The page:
The ancient city of Ephesus is filled with impressive historic ruins. (Source: Murat Guzelgun)
If there’s one place not to miss when traveling along the Aegean coast in Turkey, it’s a trip to the ancient city of Ephesus. Just a couple of hours drive from the coastal city of Izmir, Ephesus attracts thousands of Christian pilgrims (as well as non-religious holidaymakers) each year. The appetite for foreigners to explore their faith and its early history in Turkey is here. Let’s take a closer look at three saints from early Christianity who travelled to Ephesus.
The House of the Virgin Mary at Ephesus
Ephesus is home to the House of the Virgin Mary. It is believed John brought the Virgin Mary to Ephesus. (Source: Wikicommons)
Just above the Greco-Roman ruins at Ephesus, there stands a simple stone square building known as the House of the Virgin Mary. For those looking to visit, you’ll be immediately struck by the calm and silence you feel. There’s no doubt this is a religious holy site.
According to tradition, it was here that Mary lived her final years. She was brought to Ephesus by the apostle John.
But it’s not just Christians who celebrate Mary. In fact, don’t be surprised if you see Muslims also praying near a small Muslim shrine to Mary outside her home. Mary is actually mentioned more often in the Koran than in the New Testament. However, she is honored as Maryam, the mother of the prophet Jesus.
St Paul and the Silversmith’s revolt at Ephesus
Today, the Temple of Artemis is left in ruins. (Source: Wikicommons)
St. Paul spent the Apostle years in Ephesus, but he mainly used it as a base while traveling in Asia Minor on missionary work.
When Paul came to Ephesus around the year 53 A.D., the city already had a small Christian community. While in Ephesus Paul tended to new converts and tried tirelessly to make more.
This model of the Temple of Artemis at Miniaturk Park, Istanbul, Turkey aims to recreate the probable appearance of the first temple. (Source: Wikicommons)
This model of the Temple of Artemis, at Miniatürk Park, Istanbul, Turkey, attempts to recreate the probable appearance of the first temple. But one incident that stands out most from Paul’s time in Ephesus is his distaste for the Temple of Artemis. The sale of the icons of the goddess Artemis to tourists and pilgrims was quite a lucrative business for the local community of Ephesus. Artisans who crafted miniature icons of Artemis and her temple made big money from tourists. This did not stop Paul from openly preaching that gods made by humans were not gods at all and should not be worshipped. When the silversmith Demetrius heard there was a man named Paul preaching against these icons, he feared his livelihood was at stake. Demetrius and his fellow artisans marched to the amphitheater shouting, “Great is Artemis of Ephesus!” They found some of Paul’s followers and hustled them along with them, creating a scene that was on the brink of becoming violent. Government officials intervened and Paul was forced to leave Ephesus.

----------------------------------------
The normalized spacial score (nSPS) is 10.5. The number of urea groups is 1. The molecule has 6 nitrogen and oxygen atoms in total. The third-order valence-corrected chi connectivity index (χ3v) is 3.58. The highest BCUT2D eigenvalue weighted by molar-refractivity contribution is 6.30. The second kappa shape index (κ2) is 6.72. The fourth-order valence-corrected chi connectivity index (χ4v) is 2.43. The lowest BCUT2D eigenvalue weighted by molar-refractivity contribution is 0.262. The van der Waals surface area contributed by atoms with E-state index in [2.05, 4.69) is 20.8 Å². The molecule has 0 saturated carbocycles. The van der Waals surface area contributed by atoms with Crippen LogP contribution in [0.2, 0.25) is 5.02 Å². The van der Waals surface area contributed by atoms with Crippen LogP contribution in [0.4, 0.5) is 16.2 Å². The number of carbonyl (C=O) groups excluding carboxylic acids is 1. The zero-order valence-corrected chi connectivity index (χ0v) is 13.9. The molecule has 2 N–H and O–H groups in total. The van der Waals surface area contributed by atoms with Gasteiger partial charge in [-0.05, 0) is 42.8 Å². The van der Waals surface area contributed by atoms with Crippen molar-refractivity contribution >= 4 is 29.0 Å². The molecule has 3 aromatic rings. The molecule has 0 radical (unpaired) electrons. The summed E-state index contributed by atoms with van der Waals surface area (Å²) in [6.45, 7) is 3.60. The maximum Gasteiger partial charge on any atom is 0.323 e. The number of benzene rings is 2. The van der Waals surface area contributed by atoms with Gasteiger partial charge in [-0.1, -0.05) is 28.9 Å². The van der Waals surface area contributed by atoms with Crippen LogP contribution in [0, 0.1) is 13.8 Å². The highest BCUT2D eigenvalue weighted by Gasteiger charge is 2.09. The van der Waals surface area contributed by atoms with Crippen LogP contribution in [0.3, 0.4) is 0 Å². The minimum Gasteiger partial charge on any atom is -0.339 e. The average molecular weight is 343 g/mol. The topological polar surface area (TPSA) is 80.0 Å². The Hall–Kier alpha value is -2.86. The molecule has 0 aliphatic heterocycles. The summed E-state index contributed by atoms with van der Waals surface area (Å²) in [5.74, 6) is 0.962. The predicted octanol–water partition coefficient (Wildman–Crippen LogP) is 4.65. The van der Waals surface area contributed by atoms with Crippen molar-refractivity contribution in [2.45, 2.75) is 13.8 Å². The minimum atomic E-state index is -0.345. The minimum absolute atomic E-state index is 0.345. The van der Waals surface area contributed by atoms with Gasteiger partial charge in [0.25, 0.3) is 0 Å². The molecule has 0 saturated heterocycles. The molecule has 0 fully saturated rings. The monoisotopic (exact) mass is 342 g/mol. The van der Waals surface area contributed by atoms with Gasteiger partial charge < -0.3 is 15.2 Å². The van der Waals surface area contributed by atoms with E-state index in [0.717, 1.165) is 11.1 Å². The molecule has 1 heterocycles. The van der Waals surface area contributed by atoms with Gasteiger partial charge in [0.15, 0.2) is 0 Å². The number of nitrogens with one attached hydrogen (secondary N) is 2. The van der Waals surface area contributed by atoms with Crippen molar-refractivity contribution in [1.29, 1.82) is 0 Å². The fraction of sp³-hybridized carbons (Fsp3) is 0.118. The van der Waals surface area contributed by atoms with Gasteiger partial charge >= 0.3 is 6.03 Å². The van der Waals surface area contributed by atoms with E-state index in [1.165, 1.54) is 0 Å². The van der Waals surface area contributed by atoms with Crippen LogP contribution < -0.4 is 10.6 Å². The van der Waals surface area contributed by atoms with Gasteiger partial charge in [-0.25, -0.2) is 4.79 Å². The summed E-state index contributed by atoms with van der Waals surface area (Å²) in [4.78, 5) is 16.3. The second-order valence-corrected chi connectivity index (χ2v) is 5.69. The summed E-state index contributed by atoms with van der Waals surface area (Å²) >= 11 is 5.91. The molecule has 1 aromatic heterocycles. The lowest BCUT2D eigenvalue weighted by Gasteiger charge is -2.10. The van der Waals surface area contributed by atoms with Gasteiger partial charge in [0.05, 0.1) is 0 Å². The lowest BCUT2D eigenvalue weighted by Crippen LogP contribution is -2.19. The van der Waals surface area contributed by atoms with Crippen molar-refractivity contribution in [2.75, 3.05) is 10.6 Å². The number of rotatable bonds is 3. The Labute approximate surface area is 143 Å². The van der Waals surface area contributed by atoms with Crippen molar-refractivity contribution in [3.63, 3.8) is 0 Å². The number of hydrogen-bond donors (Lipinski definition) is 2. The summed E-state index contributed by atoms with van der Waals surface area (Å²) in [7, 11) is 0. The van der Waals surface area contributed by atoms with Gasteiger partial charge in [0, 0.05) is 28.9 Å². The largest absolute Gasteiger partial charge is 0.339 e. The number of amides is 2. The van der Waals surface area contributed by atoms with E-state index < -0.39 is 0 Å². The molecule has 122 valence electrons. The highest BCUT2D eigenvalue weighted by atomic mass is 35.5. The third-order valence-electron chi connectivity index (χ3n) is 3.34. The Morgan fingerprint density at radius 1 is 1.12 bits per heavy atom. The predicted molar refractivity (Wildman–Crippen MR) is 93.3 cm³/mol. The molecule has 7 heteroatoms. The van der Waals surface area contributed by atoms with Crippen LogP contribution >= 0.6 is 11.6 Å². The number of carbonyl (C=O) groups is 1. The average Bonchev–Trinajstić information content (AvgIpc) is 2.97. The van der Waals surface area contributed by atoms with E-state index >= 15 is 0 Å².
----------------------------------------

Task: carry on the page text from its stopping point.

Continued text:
The amphitheater in Ephesus could seat thousands of people. (Source: Murat Guzelgun)
The Basilica of St. John
The other saint who has great prominence in Christianity was John – the apostle, evangelist and prophet. While it must be noted that there is no Biblical mention of John being here in Ephesus, early church tradition strongly links the apostle to the ancient city. Some scholars speculate that John came to Asia Minor to assume leadership of the growing church communities there after the martyrdom of Peter and Paul in Rome. Also according to early church tradition, John brought the Virgin Mary with him to Ephesus.
The Basilica of St. John was built by the Byzantine Emperor Justinia in honor of St John the Apostle. (Source: Wikicommons/Casalmaggiore Provincia)
For those who remember the following Gospel, it is said John wrote this in Ephesus just before he died near the location of his tomb.
The beginning was the Word, and the Word was with God, and the Word was God. He was with God in the beginning. Through him all things were made; without Him nothing was made that has been made. In Him was life, and that life was the light of all mankind. The light shines in the darkness, and the darkness has not overcome it.
As you walk along the hill to St. John’s tomb, you will see ornate Ionic columns in Ephesus. (Source: Murat Guzelgun)
To honor St John, the 6th century Emperor Justinian built The Basilica of St. John. The great church stood over what was believed to be the saint’s burial site. Now in ruins, the basilica was once one of the largest and most important churches in Christendom with thousands coming to visit the elevated tomb. But with the decline in importance of Ephesus and after Arab raids, the basilica fell into ruins until the Seljuk Aydinoglu clan converted it into a mosque in 1330. The building was then completely destroyed in 1402 by Tamerlane’s Mongol army.
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